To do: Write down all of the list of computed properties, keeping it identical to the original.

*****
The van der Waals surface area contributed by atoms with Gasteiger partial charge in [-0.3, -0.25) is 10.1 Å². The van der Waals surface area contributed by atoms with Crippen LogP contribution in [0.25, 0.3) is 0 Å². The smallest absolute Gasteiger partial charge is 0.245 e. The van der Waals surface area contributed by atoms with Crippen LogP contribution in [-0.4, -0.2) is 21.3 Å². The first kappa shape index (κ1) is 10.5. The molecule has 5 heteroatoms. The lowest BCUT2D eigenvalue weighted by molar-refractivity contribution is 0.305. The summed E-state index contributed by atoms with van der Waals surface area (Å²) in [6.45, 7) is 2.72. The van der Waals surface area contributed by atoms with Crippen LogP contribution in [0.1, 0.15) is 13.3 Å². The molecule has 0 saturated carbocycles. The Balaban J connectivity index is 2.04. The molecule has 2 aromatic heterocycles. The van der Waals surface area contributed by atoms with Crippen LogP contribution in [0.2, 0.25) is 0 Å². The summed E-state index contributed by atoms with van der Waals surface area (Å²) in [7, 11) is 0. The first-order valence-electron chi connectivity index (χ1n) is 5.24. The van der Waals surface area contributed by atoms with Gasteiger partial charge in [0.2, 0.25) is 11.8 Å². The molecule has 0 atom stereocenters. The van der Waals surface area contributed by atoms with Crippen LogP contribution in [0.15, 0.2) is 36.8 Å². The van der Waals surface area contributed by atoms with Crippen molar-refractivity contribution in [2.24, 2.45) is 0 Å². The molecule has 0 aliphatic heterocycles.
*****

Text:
The van der Waals surface area contributed by atoms with Gasteiger partial charge in [-0.3, -0.25) is 10.1 Å². The van der Waals surface area contributed by atoms with Crippen LogP contribution in [0.25, 0.3) is 0 Å². The smallest absolute Gasteiger partial charge is 0.245 e. The van der Waals surface area contributed by atoms with Crippen LogP contribution in [-0.4, -0.2) is 21.3 Å². The first kappa shape index (κ1) is 10.5. The molecule has 5 heteroatoms. The lowest BCUT2D eigenvalue weighted by molar-refractivity contribution is 0.305. The summed E-state index contributed by atoms with van der Waals surface area (Å²) in [6.45, 7) is 2.72. The van der Waals surface area contributed by atoms with Crippen LogP contribution in [0.1, 0.15) is 13.3 Å². The molecule has 0 saturated carbocycles. The Balaban J connectivity index is 2.04. The molecule has 2 aromatic heterocycles. The van der Waals surface area contributed by atoms with Crippen LogP contribution in [0.2, 0.25) is 0 Å². The summed E-state index contributed by atoms with van der Waals surface area (Å²) in [7, 11) is 0. The first-order valence-electron chi connectivity index (χ1n) is 5.24. The van der Waals surface area contributed by atoms with Gasteiger partial charge in [0.2, 0.25) is 11.8 Å². The molecule has 0 atom stereocenters. The van der Waals surface area contributed by atoms with Crippen LogP contribution in [0.15, 0.2) is 36.8 Å². The van der Waals surface area contributed by atoms with Crippen molar-refractivity contribution in [2.24, 2.45) is 0 Å². The molecule has 0 aliphatic heterocycles.